CSIRO, May 2008
- Particles, Ozone and Air Toxic Levels in Rural Communities during Prescribed Burning Seasons (PDF - 4,348 KB) | (RTF - 23,703 KB)
Information on air quality in rural Australia is sparse. While smoke from biomass burning such as the prescribed burning of forests, wildfires and stubble burning is often blamed as the major source of air pollution in regional centres, there is little data on the significance of its impact. This study monitored air pollutants at 4 sites in rural Australia between 2006 and 2008. Fine particle concentration (PM2.5), ozone (O3) and BTEX (benzene, toluene, ethylbenzene and xylene) were monitored for 12 months at Manjimup WA, Ovens VIC, and Casuarina NT. PM10 was monitored at Wagga Wagga, NSW.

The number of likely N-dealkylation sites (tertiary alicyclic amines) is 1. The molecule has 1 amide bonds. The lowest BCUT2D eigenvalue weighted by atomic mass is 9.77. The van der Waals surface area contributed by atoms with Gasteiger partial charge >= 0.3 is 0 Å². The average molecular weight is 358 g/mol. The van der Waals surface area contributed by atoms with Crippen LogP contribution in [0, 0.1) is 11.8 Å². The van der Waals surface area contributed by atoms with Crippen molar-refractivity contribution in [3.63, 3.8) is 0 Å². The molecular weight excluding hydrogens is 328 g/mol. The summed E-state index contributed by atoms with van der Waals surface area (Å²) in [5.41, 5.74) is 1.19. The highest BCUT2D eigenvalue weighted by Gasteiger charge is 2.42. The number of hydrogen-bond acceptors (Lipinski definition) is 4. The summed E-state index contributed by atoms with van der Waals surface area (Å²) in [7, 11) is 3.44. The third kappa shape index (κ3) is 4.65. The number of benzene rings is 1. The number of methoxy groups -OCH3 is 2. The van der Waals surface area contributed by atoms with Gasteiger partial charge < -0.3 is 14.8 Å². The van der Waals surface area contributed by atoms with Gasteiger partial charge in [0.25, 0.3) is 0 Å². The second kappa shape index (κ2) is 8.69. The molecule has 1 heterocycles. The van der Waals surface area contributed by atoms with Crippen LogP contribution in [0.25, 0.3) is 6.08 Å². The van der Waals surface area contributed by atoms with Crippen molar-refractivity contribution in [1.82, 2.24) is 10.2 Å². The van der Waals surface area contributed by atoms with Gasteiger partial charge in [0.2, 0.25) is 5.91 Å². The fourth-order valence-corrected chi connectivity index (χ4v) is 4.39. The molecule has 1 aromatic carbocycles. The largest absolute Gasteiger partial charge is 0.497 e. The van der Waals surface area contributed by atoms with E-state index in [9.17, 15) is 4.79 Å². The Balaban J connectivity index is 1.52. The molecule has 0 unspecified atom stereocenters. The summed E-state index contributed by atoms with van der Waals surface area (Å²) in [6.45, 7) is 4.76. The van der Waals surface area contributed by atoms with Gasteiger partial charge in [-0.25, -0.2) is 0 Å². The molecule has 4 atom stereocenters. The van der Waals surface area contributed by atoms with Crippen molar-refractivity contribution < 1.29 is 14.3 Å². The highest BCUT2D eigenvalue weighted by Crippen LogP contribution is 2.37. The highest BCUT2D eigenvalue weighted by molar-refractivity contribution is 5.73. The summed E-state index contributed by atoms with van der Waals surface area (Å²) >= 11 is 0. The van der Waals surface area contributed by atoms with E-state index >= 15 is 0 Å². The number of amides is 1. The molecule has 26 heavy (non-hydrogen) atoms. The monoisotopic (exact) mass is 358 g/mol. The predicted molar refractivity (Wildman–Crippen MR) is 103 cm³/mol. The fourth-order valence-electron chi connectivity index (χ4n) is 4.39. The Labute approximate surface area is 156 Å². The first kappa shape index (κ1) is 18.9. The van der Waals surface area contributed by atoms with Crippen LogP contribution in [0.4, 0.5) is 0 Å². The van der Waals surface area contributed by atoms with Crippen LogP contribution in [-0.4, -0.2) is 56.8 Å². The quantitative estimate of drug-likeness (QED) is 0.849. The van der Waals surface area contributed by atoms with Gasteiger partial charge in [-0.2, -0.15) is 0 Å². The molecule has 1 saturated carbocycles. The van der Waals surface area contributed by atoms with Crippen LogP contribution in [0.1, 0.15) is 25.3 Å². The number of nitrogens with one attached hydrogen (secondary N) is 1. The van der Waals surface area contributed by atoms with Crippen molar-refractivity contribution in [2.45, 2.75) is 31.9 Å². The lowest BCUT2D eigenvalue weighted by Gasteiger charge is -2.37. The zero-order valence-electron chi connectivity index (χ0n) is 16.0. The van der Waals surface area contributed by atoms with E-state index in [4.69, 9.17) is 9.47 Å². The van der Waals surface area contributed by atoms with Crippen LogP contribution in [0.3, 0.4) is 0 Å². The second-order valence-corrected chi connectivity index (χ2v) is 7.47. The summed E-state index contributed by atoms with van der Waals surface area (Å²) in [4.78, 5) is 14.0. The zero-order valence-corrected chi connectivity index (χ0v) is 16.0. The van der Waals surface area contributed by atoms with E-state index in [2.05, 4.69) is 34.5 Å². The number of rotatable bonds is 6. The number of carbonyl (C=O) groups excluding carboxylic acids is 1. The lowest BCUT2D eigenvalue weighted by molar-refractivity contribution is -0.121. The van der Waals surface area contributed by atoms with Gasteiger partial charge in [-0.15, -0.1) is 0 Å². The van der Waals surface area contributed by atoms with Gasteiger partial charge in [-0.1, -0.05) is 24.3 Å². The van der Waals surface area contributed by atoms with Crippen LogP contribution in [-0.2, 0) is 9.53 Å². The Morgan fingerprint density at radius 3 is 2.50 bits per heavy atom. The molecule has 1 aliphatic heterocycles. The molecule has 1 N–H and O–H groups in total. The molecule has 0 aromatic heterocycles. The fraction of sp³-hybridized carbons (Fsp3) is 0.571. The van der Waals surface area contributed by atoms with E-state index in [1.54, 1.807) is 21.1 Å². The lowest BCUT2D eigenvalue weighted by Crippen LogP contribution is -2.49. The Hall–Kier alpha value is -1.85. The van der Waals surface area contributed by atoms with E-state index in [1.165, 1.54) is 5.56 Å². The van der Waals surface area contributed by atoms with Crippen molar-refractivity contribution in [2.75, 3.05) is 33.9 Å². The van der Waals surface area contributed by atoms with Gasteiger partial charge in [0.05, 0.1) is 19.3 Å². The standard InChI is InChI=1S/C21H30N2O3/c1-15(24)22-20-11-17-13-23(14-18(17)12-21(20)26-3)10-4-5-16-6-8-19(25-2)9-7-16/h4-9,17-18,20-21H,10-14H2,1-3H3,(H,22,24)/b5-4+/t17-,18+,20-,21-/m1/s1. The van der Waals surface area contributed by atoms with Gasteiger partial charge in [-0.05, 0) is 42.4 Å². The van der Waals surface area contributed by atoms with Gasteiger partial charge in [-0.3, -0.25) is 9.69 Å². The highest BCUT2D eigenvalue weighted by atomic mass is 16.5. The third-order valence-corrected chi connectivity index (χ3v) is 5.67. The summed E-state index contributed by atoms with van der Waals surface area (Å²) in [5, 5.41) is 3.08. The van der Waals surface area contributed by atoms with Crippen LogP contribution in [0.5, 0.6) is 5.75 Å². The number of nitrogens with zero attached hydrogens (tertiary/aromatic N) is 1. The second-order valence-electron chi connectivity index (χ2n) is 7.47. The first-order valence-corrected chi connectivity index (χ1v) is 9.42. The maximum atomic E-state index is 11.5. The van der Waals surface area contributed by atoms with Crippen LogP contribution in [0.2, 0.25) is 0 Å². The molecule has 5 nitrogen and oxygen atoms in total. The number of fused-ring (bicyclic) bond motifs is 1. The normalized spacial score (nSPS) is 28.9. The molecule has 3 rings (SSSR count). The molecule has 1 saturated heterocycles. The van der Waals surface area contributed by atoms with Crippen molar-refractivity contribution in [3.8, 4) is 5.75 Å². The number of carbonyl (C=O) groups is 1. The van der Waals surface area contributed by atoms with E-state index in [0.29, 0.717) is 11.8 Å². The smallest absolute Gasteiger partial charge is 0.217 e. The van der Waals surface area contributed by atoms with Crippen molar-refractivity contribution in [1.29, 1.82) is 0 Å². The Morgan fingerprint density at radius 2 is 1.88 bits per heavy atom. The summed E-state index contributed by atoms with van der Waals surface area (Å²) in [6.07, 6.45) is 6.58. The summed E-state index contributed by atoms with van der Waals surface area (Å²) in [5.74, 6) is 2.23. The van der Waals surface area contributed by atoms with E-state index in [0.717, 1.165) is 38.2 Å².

The specific issues addressed in the study were:
- The seasonal exposure of rural population centres (defined as centres outside the State capital cities with more than 1000 residents) to priority air pollutants resulting from prescribed burning or agricultural waste burning activities.
- The contribution of emissions from prescribed burning to ambient ozone concentrations experienced by these communities; and
- The extent to which ambient pollutants from prescribed burning penetrate into houses and, hence, the potential impact of smoke on the total (ambient and in-door) exposure levels of the resident population.